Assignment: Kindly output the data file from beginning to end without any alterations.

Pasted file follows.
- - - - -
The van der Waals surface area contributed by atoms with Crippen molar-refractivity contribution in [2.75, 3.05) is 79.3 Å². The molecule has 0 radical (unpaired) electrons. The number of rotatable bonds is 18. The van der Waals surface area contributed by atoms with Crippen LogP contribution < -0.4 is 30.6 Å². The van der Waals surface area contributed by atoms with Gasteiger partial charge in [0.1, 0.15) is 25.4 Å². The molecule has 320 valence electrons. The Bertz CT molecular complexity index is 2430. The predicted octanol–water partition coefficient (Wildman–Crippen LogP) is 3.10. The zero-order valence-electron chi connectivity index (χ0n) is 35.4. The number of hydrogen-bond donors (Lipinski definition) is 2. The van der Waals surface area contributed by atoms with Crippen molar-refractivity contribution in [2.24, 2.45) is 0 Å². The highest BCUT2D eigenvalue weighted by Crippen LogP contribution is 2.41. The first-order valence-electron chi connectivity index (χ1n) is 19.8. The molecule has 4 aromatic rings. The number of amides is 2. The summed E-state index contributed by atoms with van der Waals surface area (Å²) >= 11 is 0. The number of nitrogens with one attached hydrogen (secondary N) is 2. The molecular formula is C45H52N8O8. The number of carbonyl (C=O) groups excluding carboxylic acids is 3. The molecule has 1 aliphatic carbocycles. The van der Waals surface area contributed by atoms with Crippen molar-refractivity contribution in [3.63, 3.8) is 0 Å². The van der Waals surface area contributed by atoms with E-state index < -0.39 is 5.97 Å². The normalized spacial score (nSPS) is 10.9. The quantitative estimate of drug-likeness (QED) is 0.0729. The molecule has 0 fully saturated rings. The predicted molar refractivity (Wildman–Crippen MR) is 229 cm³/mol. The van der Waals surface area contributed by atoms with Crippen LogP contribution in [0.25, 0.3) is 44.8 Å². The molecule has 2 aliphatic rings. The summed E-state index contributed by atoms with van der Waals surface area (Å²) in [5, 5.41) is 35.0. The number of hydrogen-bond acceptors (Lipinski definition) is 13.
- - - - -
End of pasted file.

The van der Waals surface area contributed by atoms with Crippen molar-refractivity contribution in [2.75, 3.05) is 79.3 Å². The molecule has 0 radical (unpaired) electrons. The number of rotatable bonds is 18. The van der Waals surface area contributed by atoms with Crippen LogP contribution < -0.4 is 30.6 Å². The van der Waals surface area contributed by atoms with Gasteiger partial charge in [0.1, 0.15) is 25.4 Å². The molecule has 320 valence electrons. The Bertz CT molecular complexity index is 2430. The predicted octanol–water partition coefficient (Wildman–Crippen LogP) is 3.10. The zero-order valence-electron chi connectivity index (χ0n) is 35.4. The number of hydrogen-bond donors (Lipinski definition) is 2. The van der Waals surface area contributed by atoms with Crippen molar-refractivity contribution in [2.24, 2.45) is 0 Å². The highest BCUT2D eigenvalue weighted by Crippen LogP contribution is 2.41. The first-order valence-electron chi connectivity index (χ1n) is 19.8. The molecule has 4 aromatic rings. The number of amides is 2. The summed E-state index contributed by atoms with van der Waals surface area (Å²) >= 11 is 0. The number of nitrogens with one attached hydrogen (secondary N) is 2. The molecular formula is C45H52N8O8. The number of carbonyl (C=O) groups excluding carboxylic acids is 3. The molecule has 1 aliphatic carbocycles. The van der Waals surface area contributed by atoms with Crippen molar-refractivity contribution in [3.63, 3.8) is 0 Å². The van der Waals surface area contributed by atoms with E-state index < -0.39 is 5.97 Å². The normalized spacial score (nSPS) is 10.9. The quantitative estimate of drug-likeness (QED) is 0.0729. The molecule has 0 fully saturated rings. The predicted molar refractivity (Wildman–Crippen MR) is 229 cm³/mol. The van der Waals surface area contributed by atoms with Crippen LogP contribution in [0.25, 0.3) is 44.8 Å². The molecule has 2 aliphatic rings. The summed E-state index contributed by atoms with van der Waals surface area (Å²) in [5, 5.41) is 35.0. The number of hydrogen-bond acceptors (Lipinski definition) is 13.